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Sales at Toyota's Lexus brand slide in first-half as sedans suffer
August 25, 2017 / 10:06 AM / 3 months ago

Sales at Toyota's Lexus brand slide in first-half as sedans suffer

TOKYO (Reuters) - Toyota Motor Corp (7203.T) on Friday said its luxury Lexus brand suffered its first fall in half-year global sales in six years as demand for its sedans tumbled in the United States, its biggest market.

A Lexus logo is seen at the 2017 New York International Auto Show in New York City, U.S. April 13, 2017. REUTERS/Lucas Jackson

Sedans, traditionally a mainstay for automakers including Toyota and Honda Motor Co Ltd (7267.T), have fallen out of favor in their key U.S. market in past years, sending many carmakers scrambling to manufacture more larger vehicles including SUVs and trucks.

Toyota said it sold 305,169 Lexus vehicles worldwide in the six months to June, down 4.4 percent from 319,275 vehicles a year earlier. Sales slumped 10 percent in the United States, which comprises nearly half of Lexus’s global sales, and 23 percent in Japan, while jumping 30 percent in China.

“The U.S. passenger car market has been very challenging, and this has affected sales,” Toyota spokesman Maki Niimi said.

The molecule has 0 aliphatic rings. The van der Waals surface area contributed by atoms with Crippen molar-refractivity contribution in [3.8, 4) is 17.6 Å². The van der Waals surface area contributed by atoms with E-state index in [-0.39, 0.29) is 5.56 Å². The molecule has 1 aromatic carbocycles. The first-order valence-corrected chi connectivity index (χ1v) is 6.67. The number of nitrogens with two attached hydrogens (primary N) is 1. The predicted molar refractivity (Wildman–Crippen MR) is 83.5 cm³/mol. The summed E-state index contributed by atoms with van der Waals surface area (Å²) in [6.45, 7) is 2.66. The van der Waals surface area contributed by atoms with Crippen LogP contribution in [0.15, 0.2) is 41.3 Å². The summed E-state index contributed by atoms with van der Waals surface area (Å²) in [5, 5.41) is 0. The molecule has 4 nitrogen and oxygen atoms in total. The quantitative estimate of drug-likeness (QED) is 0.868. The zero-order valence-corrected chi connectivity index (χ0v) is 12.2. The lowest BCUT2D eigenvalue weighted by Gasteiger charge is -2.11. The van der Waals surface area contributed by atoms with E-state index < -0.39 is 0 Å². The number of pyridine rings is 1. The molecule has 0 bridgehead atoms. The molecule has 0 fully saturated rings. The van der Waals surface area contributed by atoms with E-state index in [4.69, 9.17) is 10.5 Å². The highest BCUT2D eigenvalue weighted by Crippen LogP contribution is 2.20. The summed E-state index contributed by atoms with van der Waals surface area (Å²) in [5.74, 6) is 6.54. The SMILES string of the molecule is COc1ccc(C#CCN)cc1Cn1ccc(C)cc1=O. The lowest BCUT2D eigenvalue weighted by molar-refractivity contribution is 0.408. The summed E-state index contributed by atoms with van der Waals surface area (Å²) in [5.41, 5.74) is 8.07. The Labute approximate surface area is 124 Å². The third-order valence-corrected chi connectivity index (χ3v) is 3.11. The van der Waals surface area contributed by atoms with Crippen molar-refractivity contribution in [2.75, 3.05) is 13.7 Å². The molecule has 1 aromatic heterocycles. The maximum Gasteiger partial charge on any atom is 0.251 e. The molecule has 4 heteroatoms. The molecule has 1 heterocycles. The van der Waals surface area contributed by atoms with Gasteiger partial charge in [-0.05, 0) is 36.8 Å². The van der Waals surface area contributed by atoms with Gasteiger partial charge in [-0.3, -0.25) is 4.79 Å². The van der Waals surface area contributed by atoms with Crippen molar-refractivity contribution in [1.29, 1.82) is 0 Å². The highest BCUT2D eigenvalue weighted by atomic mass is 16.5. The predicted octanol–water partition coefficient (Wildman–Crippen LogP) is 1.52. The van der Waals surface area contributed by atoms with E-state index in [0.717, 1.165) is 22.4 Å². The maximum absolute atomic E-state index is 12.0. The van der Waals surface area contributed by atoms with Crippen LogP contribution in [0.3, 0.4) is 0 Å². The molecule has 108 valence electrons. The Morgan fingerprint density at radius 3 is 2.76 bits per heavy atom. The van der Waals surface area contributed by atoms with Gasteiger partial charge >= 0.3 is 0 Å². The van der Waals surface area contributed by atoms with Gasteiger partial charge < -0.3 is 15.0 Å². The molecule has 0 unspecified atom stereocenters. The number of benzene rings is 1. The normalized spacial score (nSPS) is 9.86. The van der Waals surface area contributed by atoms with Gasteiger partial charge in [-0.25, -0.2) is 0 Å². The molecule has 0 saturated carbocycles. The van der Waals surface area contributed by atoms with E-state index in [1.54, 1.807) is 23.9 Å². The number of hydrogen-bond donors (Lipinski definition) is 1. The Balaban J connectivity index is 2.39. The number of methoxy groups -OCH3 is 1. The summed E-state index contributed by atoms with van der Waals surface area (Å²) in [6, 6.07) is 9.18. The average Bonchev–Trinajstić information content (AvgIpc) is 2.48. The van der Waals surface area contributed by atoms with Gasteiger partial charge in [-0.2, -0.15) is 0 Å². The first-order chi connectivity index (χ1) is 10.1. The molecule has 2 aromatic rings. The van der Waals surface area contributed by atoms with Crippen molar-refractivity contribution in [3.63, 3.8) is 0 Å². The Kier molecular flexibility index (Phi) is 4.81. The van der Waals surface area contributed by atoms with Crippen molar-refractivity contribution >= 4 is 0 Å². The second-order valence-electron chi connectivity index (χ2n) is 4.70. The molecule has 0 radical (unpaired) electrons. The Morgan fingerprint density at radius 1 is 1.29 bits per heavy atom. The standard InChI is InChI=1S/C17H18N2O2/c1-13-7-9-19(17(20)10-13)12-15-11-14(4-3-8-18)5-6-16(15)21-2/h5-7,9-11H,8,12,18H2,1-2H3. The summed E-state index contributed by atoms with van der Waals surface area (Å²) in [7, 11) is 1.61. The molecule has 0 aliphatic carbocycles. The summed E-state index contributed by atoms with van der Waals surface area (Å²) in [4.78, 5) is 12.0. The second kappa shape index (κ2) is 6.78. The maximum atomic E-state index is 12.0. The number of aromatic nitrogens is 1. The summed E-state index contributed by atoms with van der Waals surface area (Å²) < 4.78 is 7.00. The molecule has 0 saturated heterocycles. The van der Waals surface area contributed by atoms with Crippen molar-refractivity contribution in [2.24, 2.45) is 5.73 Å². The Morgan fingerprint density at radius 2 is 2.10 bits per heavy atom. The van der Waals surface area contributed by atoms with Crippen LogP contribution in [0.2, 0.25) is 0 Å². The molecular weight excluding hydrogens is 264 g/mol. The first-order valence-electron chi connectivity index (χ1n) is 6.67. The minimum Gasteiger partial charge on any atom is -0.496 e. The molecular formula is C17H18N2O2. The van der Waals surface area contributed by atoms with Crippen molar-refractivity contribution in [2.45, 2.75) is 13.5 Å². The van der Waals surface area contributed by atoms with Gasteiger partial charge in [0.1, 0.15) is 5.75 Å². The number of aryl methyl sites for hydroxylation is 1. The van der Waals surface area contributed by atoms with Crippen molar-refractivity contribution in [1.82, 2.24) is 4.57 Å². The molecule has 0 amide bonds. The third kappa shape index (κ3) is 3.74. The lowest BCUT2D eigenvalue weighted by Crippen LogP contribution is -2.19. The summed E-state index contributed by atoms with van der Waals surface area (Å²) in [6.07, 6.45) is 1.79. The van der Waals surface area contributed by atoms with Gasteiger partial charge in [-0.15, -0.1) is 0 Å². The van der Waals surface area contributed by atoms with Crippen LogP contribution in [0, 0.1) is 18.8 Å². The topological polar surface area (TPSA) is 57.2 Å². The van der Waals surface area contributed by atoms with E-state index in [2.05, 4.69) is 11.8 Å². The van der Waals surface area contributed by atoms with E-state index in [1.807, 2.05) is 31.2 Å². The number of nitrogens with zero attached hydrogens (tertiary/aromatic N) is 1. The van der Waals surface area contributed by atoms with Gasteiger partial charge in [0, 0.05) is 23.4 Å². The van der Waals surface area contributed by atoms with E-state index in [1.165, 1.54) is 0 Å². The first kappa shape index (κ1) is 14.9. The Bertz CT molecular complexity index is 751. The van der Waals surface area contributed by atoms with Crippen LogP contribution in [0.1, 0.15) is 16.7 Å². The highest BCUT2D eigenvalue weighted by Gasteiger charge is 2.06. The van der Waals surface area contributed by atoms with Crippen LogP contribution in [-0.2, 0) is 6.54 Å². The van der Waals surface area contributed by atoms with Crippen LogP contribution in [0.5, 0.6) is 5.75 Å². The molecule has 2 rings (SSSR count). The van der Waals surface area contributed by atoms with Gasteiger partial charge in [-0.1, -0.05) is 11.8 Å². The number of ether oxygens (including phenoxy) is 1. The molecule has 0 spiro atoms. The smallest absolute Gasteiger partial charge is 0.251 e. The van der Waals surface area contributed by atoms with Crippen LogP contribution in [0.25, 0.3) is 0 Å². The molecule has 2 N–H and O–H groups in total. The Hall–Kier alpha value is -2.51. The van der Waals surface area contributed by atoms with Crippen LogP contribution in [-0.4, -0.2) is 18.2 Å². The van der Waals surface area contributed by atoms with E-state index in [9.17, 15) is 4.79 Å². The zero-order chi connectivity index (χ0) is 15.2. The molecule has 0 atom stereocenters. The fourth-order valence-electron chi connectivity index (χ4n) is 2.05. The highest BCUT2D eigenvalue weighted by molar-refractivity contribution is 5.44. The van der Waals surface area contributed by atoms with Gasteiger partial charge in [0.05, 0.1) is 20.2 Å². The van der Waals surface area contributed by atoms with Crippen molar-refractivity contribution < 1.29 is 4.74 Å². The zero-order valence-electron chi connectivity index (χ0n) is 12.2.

He added that the automaker expects annual sales to slide about 4.0 percent this year to around 650,000 units, as the recently launched LC sports coupe model and a revamped version of its marquee LS sedan model later this year lift sales slightly in the coming months.

While Lexus continues to enjoy solid U.S. sales of its NX SUV crossover model, analysts said that the brand overall had fallen behind rival luxury brands with newer sedan offerings including Daimler AG’s (DAIGn.DE) Mercedes, which recently launched its E-Class range, and BMW’s (BMWG.DE) 5-series.

“It’s a model cycle issue,” said Janet Lewis, head of Asia transportation research at Macquarie Securities. “You have two core competing products recently launched (by Mercedes and BMW), while the LS is pretty long in the tooth.”

Lexus sold just 1,855 units of its LS 460 model in the United States in January-June, down 35.2 percent from a year earlier.

Overall, Toyota, the world’s second-biggest automaker, expects to sell 10.25 million vehicles globally this year, down a touch from last year.

Reporting by Naomi Tajitsu; Editing by Christopher Cushing

Our Standards:The Thomson Reuters Trust Principles.
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